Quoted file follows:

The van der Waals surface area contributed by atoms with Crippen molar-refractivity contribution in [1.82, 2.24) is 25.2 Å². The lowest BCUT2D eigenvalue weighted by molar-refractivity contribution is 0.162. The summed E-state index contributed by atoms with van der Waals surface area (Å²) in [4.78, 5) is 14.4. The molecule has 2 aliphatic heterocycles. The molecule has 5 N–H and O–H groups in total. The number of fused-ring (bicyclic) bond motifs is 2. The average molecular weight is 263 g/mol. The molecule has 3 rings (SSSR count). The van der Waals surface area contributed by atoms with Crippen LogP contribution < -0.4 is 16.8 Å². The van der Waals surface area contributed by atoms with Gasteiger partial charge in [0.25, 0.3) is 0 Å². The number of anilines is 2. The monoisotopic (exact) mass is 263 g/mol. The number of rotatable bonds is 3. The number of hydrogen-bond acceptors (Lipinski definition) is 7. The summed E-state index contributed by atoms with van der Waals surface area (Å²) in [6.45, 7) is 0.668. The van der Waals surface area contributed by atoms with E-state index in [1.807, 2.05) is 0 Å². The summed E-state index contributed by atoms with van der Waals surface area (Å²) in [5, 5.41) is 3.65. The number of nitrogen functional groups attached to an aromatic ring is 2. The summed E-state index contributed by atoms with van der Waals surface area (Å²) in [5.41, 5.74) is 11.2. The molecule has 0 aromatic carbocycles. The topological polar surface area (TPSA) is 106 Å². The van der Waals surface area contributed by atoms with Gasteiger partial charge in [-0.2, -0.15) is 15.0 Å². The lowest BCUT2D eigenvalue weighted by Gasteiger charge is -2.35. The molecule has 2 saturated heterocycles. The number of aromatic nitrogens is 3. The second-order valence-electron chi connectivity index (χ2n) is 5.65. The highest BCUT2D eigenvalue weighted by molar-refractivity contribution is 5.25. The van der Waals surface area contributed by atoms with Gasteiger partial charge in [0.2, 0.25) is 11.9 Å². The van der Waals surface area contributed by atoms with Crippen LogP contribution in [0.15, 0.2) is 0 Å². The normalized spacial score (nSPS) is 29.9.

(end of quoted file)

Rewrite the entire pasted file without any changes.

The van der Waals surface area contributed by atoms with Crippen molar-refractivity contribution in [1.82, 2.24) is 25.2 Å². The lowest BCUT2D eigenvalue weighted by molar-refractivity contribution is 0.162. The summed E-state index contributed by atoms with van der Waals surface area (Å²) in [4.78, 5) is 14.4. The molecule has 2 aliphatic heterocycles. The molecule has 5 N–H and O–H groups in total. The number of fused-ring (bicyclic) bond motifs is 2. The average molecular weight is 263 g/mol. The molecule has 3 rings (SSSR count). The van der Waals surface area contributed by atoms with Crippen LogP contribution < -0.4 is 16.8 Å². The van der Waals surface area contributed by atoms with Gasteiger partial charge in [0.25, 0.3) is 0 Å². The number of anilines is 2. The monoisotopic (exact) mass is 263 g/mol. The number of rotatable bonds is 3. The number of hydrogen-bond acceptors (Lipinski definition) is 7. The summed E-state index contributed by atoms with van der Waals surface area (Å²) in [6.45, 7) is 0.668. The van der Waals surface area contributed by atoms with E-state index in [1.807, 2.05) is 0 Å². The summed E-state index contributed by atoms with van der Waals surface area (Å²) in [5, 5.41) is 3.65. The number of nitrogen functional groups attached to an aromatic ring is 2. The summed E-state index contributed by atoms with van der Waals surface area (Å²) in [5.41, 5.74) is 11.2. The molecule has 0 aromatic carbocycles. The topological polar surface area (TPSA) is 106 Å². The van der Waals surface area contributed by atoms with Gasteiger partial charge in [-0.2, -0.15) is 15.0 Å². The lowest BCUT2D eigenvalue weighted by Gasteiger charge is -2.35. The molecule has 2 saturated heterocycles. The number of aromatic nitrogens is 3. The second-order valence-electron chi connectivity index (χ2n) is 5.65. The highest BCUT2D eigenvalue weighted by molar-refractivity contribution is 5.25. The van der Waals surface area contributed by atoms with Gasteiger partial charge in [0.2, 0.25) is 11.9 Å². The van der Waals surface area contributed by atoms with Crippen LogP contribution in [0.15, 0.2) is 0 Å². The normalized spacial score (nSPS) is 29.9.